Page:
Monday, September 1, 2014

Conserving energy, in a magical sense

Witchcraft, for me is a way of life. It's been my way of life since I was a pre-teen. So ingrained is the practice that I often don't think about things I do, like which way I'm stirring the dinner pot and burning mint for protection.  At the same time, I don't break out the candles and incense for every problem. It's the difference between keeping a light handy and keeping the light on all the time.

Leaving the light on all the time is a waste of resources. It uses electricity, which for most of us comes from coal or natural gas, two terribly polluting sources of a resource we take for granted. Electricity also eats our money if we use too much of it.  I try to be careful with my energy consumption at home and with the car. It's not a hard concept, and after a little practice, it's not a burden, either.

I'm also learning to be conservative with the magical energies around me.  I try not invest energy in habits and activities that don't benefit me or make the world a nicer place. I look for non-magical solutions to the troubles of my life, and I think on every candle I burn at my altar. This doesn't mean I don't perform spell work, it just means I don't waste energy asking the gods or the universe for help for anything that can be solved with some common sense and labor. It seems both disrespectful and wasteful to perform a complicated weight loss spell with multiple candles, oils and other accouterments, when going for a walk and eating a little less at meals would likely yield a better result.  I might light a candle to help persuade myself that change is possible or to aid with my transformation, but I don't expect it to magically happen.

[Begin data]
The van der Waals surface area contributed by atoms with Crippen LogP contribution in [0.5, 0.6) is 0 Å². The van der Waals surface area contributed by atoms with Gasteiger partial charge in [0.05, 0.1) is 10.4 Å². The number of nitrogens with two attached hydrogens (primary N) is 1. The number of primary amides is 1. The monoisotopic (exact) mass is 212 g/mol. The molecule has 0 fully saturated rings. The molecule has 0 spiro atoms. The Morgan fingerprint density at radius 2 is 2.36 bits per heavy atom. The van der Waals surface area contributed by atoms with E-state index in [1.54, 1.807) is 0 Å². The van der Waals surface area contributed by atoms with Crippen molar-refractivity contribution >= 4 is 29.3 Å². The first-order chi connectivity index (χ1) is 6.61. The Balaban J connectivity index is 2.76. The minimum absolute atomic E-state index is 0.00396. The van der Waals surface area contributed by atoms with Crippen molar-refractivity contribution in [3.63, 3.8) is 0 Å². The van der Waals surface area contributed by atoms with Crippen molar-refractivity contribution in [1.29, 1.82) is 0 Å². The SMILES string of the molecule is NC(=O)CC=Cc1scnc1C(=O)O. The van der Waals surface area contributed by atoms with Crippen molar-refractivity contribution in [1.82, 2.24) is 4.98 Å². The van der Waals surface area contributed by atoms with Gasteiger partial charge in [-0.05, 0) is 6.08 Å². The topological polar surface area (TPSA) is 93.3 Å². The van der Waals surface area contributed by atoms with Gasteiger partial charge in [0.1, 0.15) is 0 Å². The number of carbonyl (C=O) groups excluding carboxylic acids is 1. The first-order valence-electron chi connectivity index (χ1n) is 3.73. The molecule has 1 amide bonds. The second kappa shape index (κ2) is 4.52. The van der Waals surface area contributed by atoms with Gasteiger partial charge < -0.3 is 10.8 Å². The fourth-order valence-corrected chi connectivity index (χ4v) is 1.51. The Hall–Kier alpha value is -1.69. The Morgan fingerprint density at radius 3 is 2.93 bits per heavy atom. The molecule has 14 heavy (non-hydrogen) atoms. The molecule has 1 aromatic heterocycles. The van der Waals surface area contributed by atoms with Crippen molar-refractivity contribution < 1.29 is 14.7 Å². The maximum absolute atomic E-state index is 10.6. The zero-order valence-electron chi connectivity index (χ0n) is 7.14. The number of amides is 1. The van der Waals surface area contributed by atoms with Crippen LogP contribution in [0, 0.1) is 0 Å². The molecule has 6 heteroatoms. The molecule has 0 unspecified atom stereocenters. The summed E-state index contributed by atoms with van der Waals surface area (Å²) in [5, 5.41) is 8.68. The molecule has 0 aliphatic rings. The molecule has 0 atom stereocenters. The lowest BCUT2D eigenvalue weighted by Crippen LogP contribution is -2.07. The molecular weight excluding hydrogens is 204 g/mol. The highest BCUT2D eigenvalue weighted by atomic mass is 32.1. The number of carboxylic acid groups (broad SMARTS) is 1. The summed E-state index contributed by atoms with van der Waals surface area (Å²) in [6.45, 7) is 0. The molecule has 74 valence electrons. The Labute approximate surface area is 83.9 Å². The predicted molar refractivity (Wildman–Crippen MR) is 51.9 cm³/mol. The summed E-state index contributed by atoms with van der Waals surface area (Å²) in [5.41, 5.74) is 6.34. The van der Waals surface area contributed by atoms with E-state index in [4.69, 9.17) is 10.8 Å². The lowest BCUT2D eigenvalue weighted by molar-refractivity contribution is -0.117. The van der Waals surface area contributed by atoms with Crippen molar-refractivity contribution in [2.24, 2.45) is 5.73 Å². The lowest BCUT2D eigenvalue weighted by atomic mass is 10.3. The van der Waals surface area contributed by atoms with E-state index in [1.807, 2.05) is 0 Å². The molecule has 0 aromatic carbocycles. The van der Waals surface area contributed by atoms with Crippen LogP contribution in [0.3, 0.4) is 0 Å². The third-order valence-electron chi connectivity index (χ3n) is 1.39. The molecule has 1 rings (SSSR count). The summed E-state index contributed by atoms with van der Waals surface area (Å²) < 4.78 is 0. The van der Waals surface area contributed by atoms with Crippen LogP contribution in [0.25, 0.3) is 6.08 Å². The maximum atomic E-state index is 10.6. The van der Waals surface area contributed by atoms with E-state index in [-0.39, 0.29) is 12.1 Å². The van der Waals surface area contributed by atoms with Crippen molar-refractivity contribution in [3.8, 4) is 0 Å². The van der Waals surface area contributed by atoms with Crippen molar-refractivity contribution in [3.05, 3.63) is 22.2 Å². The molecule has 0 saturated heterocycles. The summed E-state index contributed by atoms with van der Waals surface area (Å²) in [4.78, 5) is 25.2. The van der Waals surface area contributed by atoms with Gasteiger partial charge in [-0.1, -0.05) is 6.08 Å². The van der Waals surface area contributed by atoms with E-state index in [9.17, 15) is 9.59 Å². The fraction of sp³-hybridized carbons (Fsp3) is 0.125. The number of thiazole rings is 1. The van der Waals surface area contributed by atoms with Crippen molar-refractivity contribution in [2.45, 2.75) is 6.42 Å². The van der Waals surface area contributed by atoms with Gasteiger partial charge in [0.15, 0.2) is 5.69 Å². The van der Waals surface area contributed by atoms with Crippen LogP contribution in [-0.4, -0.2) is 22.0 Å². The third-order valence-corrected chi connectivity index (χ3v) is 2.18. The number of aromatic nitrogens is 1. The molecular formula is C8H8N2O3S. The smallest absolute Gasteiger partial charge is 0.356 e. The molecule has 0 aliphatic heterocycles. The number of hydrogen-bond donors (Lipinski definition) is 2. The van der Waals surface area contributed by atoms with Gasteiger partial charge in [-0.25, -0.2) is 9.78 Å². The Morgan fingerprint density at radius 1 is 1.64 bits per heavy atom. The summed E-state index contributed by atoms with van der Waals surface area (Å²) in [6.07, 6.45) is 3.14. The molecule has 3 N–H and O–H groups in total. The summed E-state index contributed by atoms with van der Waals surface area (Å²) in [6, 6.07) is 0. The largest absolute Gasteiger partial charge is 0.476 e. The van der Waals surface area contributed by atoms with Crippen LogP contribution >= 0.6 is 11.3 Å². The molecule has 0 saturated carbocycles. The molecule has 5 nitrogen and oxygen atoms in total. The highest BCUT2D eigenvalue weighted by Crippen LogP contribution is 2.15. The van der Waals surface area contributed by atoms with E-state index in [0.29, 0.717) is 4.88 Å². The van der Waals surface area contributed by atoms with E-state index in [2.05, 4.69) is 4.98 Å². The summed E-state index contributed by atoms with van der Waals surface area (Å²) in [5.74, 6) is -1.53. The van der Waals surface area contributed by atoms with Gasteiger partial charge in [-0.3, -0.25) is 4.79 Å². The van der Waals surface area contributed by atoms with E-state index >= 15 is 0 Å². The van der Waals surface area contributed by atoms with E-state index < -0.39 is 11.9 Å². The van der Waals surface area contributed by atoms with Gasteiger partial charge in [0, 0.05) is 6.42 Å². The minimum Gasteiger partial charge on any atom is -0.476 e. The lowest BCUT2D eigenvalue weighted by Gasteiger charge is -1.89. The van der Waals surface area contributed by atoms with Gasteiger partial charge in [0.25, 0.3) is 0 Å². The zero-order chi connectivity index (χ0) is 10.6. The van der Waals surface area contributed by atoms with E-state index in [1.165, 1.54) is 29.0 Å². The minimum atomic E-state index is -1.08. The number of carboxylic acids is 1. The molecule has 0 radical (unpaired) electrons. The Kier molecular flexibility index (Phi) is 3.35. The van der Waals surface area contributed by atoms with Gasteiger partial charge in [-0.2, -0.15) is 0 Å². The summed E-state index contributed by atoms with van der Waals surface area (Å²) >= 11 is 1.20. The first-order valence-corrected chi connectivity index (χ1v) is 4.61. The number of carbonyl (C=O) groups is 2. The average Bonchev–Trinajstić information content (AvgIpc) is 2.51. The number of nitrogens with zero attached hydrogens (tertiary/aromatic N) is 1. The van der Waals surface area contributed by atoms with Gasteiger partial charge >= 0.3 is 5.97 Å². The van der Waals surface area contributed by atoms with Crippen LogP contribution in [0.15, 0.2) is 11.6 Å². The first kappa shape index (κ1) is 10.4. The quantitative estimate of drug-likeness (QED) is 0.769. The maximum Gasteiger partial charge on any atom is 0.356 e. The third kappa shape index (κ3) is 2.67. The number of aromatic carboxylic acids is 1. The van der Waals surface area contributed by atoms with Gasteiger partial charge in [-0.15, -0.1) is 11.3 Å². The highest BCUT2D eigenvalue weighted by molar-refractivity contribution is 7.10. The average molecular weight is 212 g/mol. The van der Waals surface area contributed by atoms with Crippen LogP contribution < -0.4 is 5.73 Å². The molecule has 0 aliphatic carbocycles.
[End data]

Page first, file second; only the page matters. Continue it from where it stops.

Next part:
I keep a cauldron, but I don't keep it on all the time, and that is simple respect for the energies around me.  Conservation is not just for the mundane world, its a way of respecting the world around us and using only those energies that we need.  Witchcraft is about harnessing the energies and symbols around us to create new realities, but if we use it frivolously, we will create realities in which those energies and symbols are useless and meaningless to us.

Saturday, August 30, 2014

Build the world you want

Human behavior is contagious.  We're social animals that are gifted with brains that are incredibly good at mimicry.  Introduce a new useful skill to one of us and return us to our group, and that behavior will spread.  Franz De Waal writes pretty extensively about the phenomenon among primates, including us, in The Age of Empathy, which I really enjoyed reading and highly recommend. Why am I telling you this?

I look around and see behaviors that are terrible. I see it online. I see it waiting to pick kids up from school. I see it the grocery store. I also see some amazing people trying to crate a better world. These are the ones to pay attention to. They are great teachers and creators of a better world.  I see two ladies, I really like and admire running for positions on our local school board. I see Aiden's school principal being unfailingly kind and grateful to the people around her. I see my husband stopping to help someone in a parking lot get their car started. I see my eleven year old trying to fix his friend's watch because she was upset by the break.  I see people react to these things with amazement, joy, and hope, and I can't help but see that they are changing things.

This can be useful to keep in mind as we look around us and see a world which we want to change.  If you want a more compassionate world, be compassionate. Be kind, especially in public, because humans in a group mimic each other by and large. Speak up and say something kind when others are spreading ignorance and meanness. Buy coffee for the person behind you (take a look at this if you don't believe me). Hold the door for someone else; offer to help when someone is struggling.  Put your change in the tip jar when you buy lunch. Haul the neighbor's trash bin back up their driveway after the garbage truck comes. Thank people when they are kind to you.  Introduce yourself to new parents on the first day of school.  Whatever acts you choose will work. Perform tiny acts of kindness over and over again and you will see behaviors change.  It won't happen immediately, but it will happen.  

If we all start doing this, rather than complaining about how rude and awful things are, we will influence all the people around us, and they in turn, influence other people.  Viral behavior is real, and it works. We can use to our advantage and change the societies we live in if we keep modelling the behavior we want to see, not just to children, but to our entire society.  Stop reacting, and start creating!